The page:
‘Putin Did This’: Leading Russian Dissident Alexei Navalny Dies in Arctic Prison Aged 47

Alexei Navalny, the most prominent Russian opposition leader to Russian President Vladimir Putin, collapsed and died on Friday at the age of 47.


Alexei Navalny, the most prominent Russian opposition leader to Russian President Vladimir Putin, collapsed and died on Friday at the age of 47. Navalny died at “Polar Wolf”, the Arctic prison where he had been sentenced to a thirty-year prison term.

  • Navalny was the leading foe of Putin’s dictatorial regime, and his death robs pro-democracy Russians of their fiercest advocate just weeks before Putin is set to win another term in an “election” where none of his opponents are permitted to compete. 
  • Navalny rose to prominence by bravely denouncing the “crooks and thieves” responsible for the widespread corruption that has been a hallmark of the Putin regime.
  • Russian security services claim Navalny fell ill after taking a walk in the penal colony, fell to the ground and died. The Russian government claims the cause of death is “being established.”
  • The death of Navalny leaves anti-Putin forces in Russia leaderless as most other Putin foes or pro-democracy activists are dead, in prison, or in exile. 
  • President Joe Biden and other western leaders were unanimous in blaming Putin for the death of his chief foe. As Biden put it, “there is no doubt that the death of Nalvany was a consequence of something that Putin and his thugs did.” 
  • “Putin did this. The same Putin who Donald Trump praises and defends,” Republican presidential candidate Nikki Haley posted on X.” Haley added later, “Putin murdered his political opponent and Trump hasn’t said a word after he said he would encourage Putin to invade our allies. He has, however, posted 20+ times on social media about his legal drama and fake polls.” At time of publication, Trump still has not commented on Navalny’s death.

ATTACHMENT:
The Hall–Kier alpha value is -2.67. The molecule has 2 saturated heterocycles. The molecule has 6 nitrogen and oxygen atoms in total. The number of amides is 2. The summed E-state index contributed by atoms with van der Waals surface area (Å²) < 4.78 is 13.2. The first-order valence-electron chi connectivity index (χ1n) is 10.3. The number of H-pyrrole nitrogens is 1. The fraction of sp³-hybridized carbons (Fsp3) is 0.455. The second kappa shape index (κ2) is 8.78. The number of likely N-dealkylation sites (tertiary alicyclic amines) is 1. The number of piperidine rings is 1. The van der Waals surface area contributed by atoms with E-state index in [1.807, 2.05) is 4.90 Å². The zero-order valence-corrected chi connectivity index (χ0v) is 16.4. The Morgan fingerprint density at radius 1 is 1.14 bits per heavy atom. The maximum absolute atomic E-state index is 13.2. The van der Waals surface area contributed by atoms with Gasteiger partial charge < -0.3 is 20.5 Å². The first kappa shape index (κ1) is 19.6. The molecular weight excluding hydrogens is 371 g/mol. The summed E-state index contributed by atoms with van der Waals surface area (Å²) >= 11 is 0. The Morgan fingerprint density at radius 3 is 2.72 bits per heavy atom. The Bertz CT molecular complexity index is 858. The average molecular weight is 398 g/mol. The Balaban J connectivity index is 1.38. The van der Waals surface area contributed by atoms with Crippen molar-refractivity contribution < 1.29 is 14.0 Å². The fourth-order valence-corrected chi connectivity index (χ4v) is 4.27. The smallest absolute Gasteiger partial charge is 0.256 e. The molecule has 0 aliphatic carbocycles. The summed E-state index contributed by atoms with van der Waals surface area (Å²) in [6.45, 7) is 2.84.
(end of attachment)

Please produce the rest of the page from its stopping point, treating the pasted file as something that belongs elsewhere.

• Navalny’s death follows those of Boris Nemtsov, the opposition leader murdered steps from the Kremlin in 2015; Sergei Magnitsky, the anticorruption whistleblower killed in prison in 2009; Alexander Litvinenko, a dissident poisoned with polonium in 2006; Anna Politkovskaya, shot dead in her apartment complex in 2006; and countless other opponents of Vladimir Putin widely considered to be murdered by his regime.


reporting from the left side of the aisle


  • CNN reported “The death of Putin’s most high-profile critic is likely to send shockwaves through parts of Russian society, and punctuates a merciless crackdown on dissidence in Russia that has accelerated during its war with Ukraine.”
  • “Navalny’s allies have long raised concerns about his health and poor conditions in jail, where they said he had to spend many days in crammed “punishment cells” for the most minor of conduct violations,” NBC News observed. “But he appeared healthy as he addressed a court via video link from the penal colony Thursday, laughing and cracking jokes.”
  • The New York Times recalled a previous attempt on Navalny’s life by the Russian security services. In August 2020, Navalny was poisoned by Novichok, a common tactic of Russian intelligence, and nearly died. Four months after the attempt on his life, Navalny released a video of himself talking to a senior Russian officer who he duped into admitting that the Russian state had plotted his assassination.


  • “I want Putin and his entire circle to know that they’ll bear responsibility for what they did with our country and my family and my husband,” Navaly’s widow, Yulia Navalnaya, told the Munich Security Conference after his death was announced according to the Wall Street Journal. She added, “And this day will come very soon.”
  • “Navalny’s defiant stand in opposition to the corrupt Putin regime is the definition of courage. He used every tool at his disposal to expose their corruption, their lavish lifestyles and the way they perverted Christian faith to guard against criticism,” wrote Ben Domenech in his newsletter, The Transom. “This killing is a message to the West and to the Munich Security Conference, where Navalny’s widow just spoke, that Putin does not fear any consequences for his actions, in any context.”
  • “Navalny’s fate should shame those who establish defamatory equivalences between modern America and Putin’s Russia, but it won’t. If they had the capacity for that corrective emotion, they long ago subordinated it to their desire for political influence,” wrote National Review’s Noah Rothman. “After all, they’re free to say and think what they like — an aspiration Alexei Navalny shared and for which he gave his life. If we still can recognize courage, that’s what it really looks like.”

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© Dominic Moore, 2023